If you’re a regular visitor to our tax law blog, you may have seen some of our previous articles discussing Bitcoin, an anonymity-geared virtual currency used by millions of U.S. taxpayers. Bitcoin’s value has soared since its inception in 2009, climbing from mere fractions of a cent ($0.08 in July 2010) to its impressive present-day value: close to $17,000, as of December 2017. As Bitcoin and other cryptocurrencies grow in worth and popularity, our Bitcoin tax attorneys have seen the Internal Revenue Service (IRS) take increasingly aggressive measures – including the use of subpoenas against top U.S. cryptocurrency exchange Coinbase – to detect taxpayers who fail to report capital gains and/or foreign income derived from Bitcoin transactions. Thus, it is critical for Bitcoin miners, sellers, and investors to understand some basic facts about the reporting requirements to which they are subject, as failure to comply with the law could result in the imposition of devastating civil and/or criminal penalties.
Last year, the IRS locked horns with popular Bitcoin exchange Coinbase, seeking court approval, against the company’s wishes, to obtain detailed transaction data concerning hundreds of thousands of users. For Coinbase, the objective was to protect customer privacy and maintain its reputation for providing security. For the IRS, the objective was to uncover financial information that could be used to detect tax violations, which could result in penalties, restitution, and/or even prison time depending upon the account or wallet in question. Ultimately, the court struck a compromise, upholding the summons but significantly narrowing its scope from approximately half a million accounts to exactly 14,355. That leaves about 14,000 individuals in the IRS’ crosshairs. (For more background on the legal clash between Coinbase and the IRS, see our tax law blog articles here and here.)
Bitcoin is subject to several cryptocurrency reporting requirements, as our cryptocurrency tax attorneys have discussed in previous articles. For example, in situations where Bitcoin is categorized as a “capital asset,” the taxpayer would be obligated to report “capital gains,” meaning profits from the sale of Bitcoins held as capital assets, on Form 8949 (Sales and Other Dispositions of Capital Assets), which should be filed with Schedule D (Capital Gains and Losses) of Form 1040 (U.S. Individual Income Tax Return).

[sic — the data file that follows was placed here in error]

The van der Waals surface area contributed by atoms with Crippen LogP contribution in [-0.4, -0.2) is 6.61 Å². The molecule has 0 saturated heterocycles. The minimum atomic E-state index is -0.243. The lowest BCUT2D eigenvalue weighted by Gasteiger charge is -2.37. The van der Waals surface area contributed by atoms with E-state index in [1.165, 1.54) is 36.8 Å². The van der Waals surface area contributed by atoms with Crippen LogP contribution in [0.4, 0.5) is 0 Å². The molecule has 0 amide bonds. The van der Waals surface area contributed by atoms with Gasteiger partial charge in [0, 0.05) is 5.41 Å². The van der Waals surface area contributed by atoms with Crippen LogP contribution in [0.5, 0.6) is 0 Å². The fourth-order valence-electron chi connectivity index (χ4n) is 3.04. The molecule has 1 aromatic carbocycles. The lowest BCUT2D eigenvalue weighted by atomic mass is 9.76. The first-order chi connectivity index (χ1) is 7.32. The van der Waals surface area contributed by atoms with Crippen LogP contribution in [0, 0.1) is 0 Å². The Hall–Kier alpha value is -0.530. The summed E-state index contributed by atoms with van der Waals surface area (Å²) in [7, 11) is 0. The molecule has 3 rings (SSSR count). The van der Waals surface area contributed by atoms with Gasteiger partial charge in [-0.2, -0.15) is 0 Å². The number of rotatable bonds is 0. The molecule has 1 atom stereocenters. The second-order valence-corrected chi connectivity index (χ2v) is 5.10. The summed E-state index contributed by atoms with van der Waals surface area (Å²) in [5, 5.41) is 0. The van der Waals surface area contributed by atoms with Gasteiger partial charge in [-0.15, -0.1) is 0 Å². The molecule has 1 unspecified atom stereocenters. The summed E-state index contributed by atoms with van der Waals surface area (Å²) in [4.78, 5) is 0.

In addition to being required to report capital gains, taxpayers are also required to report foreign accounts that exceed, at any time during the pertinent tax year, certain thresholds: $10,000 in aggregate for FBAR (Report of Foreign Bank and Financial Accounts) under the Bank Secrecy Act (BSA), and $50,000 in aggregate for Form 8938 (Statement of Specified Foreign Financial Assets) under the Foreign Account Tax Compliance Act (FATCA). In the past, this traditionally meant bank or other financial accounts; but, as taxpayers should be made aware, it can also extend to foreign Bitcoin wallets and exchanges. Thus, taxpayers who use Bitcoin may be required not only to report capital gains on Form 8949, but to:
Toward that end, there are at least three crucial points which taxpayers should understand about foreign Bitcoin reporting requirements:
If you routinely use, sell, purchase, gift, mine, compensate employees with, or otherwise use Bitcoin or other virtual currencies, you could be in violation of tax reporting laws without even realizing it. Bitcoin tax legislation is in a murky, nascent state of development – and with the IRS prioritizing Bitcoin audits and investigations for tax evasion, it is all too easy for well-meaning taxpayers to become trapped between confusing regulation and aggressive enforcement.
An experienced Bitcoin tax lawyer from the Tax Law Office of David W. Klasing can help you understand the law and protect your privacy rights, while taking steps to ensure that you follow appropriate measures for complying with the Internal Revenue Code. To discuss your Bitcoin tax matter with an experienced tax attorney, CPA, or EA, contact the Tax Law Office of David W. Klasing online, or call today at (800) 681-1295.
Also, we’ve expanded our offices! In addition to our offices in Irvine and Los Angeles, the Tax Law Offices of David W. Klasing now have offices in San Bernardino, Santa Barbara, Panorama City, and Oxnard! You can find information on all of our offices here.
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Foreign income and information non-compliance
Here is a link to our practice video on warning signs than an audit has gone criminal.
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